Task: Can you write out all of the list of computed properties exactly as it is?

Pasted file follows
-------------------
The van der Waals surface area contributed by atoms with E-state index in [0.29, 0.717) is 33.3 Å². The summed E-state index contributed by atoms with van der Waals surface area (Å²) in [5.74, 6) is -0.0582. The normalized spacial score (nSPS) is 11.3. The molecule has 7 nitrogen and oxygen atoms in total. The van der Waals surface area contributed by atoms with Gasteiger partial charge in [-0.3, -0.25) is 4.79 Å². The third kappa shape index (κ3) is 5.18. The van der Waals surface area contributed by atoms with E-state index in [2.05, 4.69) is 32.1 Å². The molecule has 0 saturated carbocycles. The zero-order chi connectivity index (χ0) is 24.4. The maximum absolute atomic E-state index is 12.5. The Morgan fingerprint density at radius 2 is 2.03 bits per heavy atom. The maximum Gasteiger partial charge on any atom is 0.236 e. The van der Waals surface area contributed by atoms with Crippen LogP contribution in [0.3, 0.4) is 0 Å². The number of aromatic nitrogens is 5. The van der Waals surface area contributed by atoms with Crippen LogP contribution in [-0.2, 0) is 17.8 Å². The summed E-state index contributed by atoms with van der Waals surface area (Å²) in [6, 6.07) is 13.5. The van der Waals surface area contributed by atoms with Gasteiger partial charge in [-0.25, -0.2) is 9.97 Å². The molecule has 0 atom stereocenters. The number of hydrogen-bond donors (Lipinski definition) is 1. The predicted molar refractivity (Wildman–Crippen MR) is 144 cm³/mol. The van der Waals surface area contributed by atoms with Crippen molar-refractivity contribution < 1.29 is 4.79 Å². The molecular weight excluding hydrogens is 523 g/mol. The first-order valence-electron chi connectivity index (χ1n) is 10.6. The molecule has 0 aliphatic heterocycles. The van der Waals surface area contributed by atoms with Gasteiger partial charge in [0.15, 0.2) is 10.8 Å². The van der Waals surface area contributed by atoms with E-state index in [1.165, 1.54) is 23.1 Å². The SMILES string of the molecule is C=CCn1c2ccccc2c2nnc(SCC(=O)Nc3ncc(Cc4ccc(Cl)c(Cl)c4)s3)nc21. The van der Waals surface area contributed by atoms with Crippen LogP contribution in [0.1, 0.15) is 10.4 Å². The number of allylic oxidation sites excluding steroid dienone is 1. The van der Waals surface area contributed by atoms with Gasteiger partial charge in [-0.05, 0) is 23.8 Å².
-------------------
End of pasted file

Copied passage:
The van der Waals surface area contributed by atoms with E-state index in [0.29, 0.717) is 33.3 Å². The summed E-state index contributed by atoms with van der Waals surface area (Å²) in [5.74, 6) is -0.0582. The normalized spacial score (nSPS) is 11.3. The molecule has 7 nitrogen and oxygen atoms in total. The van der Waals surface area contributed by atoms with Gasteiger partial charge in [-0.3, -0.25) is 4.79 Å². The third kappa shape index (κ3) is 5.18. The van der Waals surface area contributed by atoms with E-state index in [2.05, 4.69) is 32.1 Å². The molecule has 0 saturated carbocycles. The zero-order chi connectivity index (χ0) is 24.4. The maximum absolute atomic E-state index is 12.5. The Morgan fingerprint density at radius 2 is 2.03 bits per heavy atom. The maximum Gasteiger partial charge on any atom is 0.236 e. The van der Waals surface area contributed by atoms with Crippen LogP contribution in [0.3, 0.4) is 0 Å². The number of aromatic nitrogens is 5. The van der Waals surface area contributed by atoms with Crippen LogP contribution in [-0.2, 0) is 17.8 Å². The summed E-state index contributed by atoms with van der Waals surface area (Å²) in [6, 6.07) is 13.5. The van der Waals surface area contributed by atoms with Gasteiger partial charge in [-0.25, -0.2) is 9.97 Å². The molecule has 0 atom stereocenters. The number of hydrogen-bond donors (Lipinski definition) is 1. The predicted molar refractivity (Wildman–Crippen MR) is 144 cm³/mol. The van der Waals surface area contributed by atoms with Crippen molar-refractivity contribution < 1.29 is 4.79 Å². The molecular weight excluding hydrogens is 523 g/mol. The first-order valence-electron chi connectivity index (χ1n) is 10.6. The molecule has 0 aliphatic heterocycles. The van der Waals surface area contributed by atoms with Gasteiger partial charge in [0.15, 0.2) is 10.8 Å². The van der Waals surface area contributed by atoms with E-state index in [1.165, 1.54) is 23.1 Å². The SMILES string of the molecule is C=CCn1c2ccccc2c2nnc(SCC(=O)Nc3ncc(Cc4ccc(Cl)c(Cl)c4)s3)nc21. The van der Waals surface area contributed by atoms with Crippen LogP contribution in [0.1, 0.15) is 10.4 Å². The number of allylic oxidation sites excluding steroid dienone is 1. The van der Waals surface area contributed by atoms with Gasteiger partial charge in [-0.05, 0) is 23.8 Å².